TABLE OF CONTENTS

PRINT December 2008

MUSIC: BEST OF 2008

Vashti Bunyan

VASHTI BUNYAN

1 Lambchop, OH (ohio) (City Slang) From the first listen—oh (love).

2 Brian Wilson, That Lucky Old Sun (Capitol Records) Of course, a miracle. This album throws me from nostalgia to confusion, and back. I was in a park in Los Angeles recently when Brian Wilson walked down the path, and it was all I could do not to run to him and fling my arms around his neck crying, “Do you know how much you meant to me?” But I didn’t. British reticence, or good sense—I’m not sure.

3 Vetiver, Thing of the Past (Gnomonsong) Lead singer Andy Cabic’s voice has a quality like no other, quiet and gentle, but it can reach right into the heart. Cabic also searches out brilliant but obscure musicians in the dollar bins of secondhand record stores. Vetiver’s recent covers album serves as a good guide to what drives his band.

4 Mike Heron and Georgia Seddon at the KCRW World Festival, Hollywood Bowl, Los Angeles I’ve known Heron since 1970. Hearing Seddon say, “Now I’d like to introduce my dad,” and seeing him walk onstage at the Hollywood Bowl this past June moved me enormously. Listening to them play beautiful Incredible String Band songs that are so familiar to me was certainly one of the best nights of the year.

5 Elbow, The Seldom Seen Kid (Polydor Records) It feels as if they have delivered every last bit of their souls into the building of this magnificently emotional album—deservedly the winner of this year’s UK Mercury Prize. Lead singer Guy Garvey is one of the nicest people I have ever met. He once brought me lemon, honey, and ginger when my voice was faltering.

6 The Heritage Orchestra at Royal Festival Hall, Meltdown Festival, London This performance of Vangelis’s Blade Runner sound track—mixed live by Massive Attack (the curators of this year’s Meltdown)—was an extraordinary achievement for the London-based collective of musicians, as the synthesizer-only original was never scored for real instruments. The audience erupted at the end.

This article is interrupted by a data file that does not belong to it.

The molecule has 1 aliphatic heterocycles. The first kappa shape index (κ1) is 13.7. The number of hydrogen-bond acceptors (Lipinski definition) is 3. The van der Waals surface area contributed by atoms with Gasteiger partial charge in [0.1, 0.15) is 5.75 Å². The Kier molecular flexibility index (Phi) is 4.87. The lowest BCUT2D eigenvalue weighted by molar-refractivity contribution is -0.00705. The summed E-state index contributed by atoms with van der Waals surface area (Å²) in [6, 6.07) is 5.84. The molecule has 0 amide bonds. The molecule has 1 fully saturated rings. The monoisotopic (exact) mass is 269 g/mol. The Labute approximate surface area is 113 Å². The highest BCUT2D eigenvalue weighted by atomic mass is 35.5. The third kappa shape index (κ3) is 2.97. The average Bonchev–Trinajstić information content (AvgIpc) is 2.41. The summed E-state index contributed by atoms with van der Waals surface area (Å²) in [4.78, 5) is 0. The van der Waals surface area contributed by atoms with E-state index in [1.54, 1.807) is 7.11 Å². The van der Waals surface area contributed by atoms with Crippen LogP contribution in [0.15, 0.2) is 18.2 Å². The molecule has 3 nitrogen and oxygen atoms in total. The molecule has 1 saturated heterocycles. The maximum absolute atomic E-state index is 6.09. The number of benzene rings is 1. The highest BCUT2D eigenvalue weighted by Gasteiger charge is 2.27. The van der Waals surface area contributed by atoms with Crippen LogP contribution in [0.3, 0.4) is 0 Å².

7 Shlomo The rhythms and melodies that Shlomo—a beatbox artist from London, whom I first heard in Moscow—produces with only his mouth and a microphone are mesmerizing. He has been involved with all kinds of musicians, from Björk to Damon Albarn, and yet he has no solo recordings. Maybe next year.

8 Monica, “The Boy Is Mine” (duet with Brandy), The Boy Is Mine (Arista Records) This may be cheating, as it is from a decade ago—but I’ve been looking for the original version from Monica’s solo album for a long time, and finally found it on eBay this year. The first bars of intricate, harplike notes transfix me every time.

9 John Renbourn I hadn’t heard Renbourn (from the 1960s band Pentangle, but also a solo and hugely influential guitarist) play live since we were both young, but this past spring I was delighted to find him performing at a friend’s Scotland wedding—masterful as always. Some guests kept on talking and I wanted to stand up and say, “Do you know who this is?” I get mad when anyone onstage is laying themselves bare and, still, the conversations grow louder.

10 Max Richter, 24 Postcards in Full Colour (FatCat Records) These musical glimpses are all short and sweet—which resonates for me, since my songs are often under two minutes. In the past I have watched Richter work like a whirlwind, where notes fly from him like sparks yet always land in the right places, creating music that is calming and dreamlike. He is such a contradiction.

Vashti Bunyan is a British singer and songwriter whose first album, Just Another Diamond Day—largely ignored on its 1970 release—was reissued in 2000 to critical acclaim. Her follow-up album, Lookaftering, was released in 2005. Bunyan is currently working on a third album.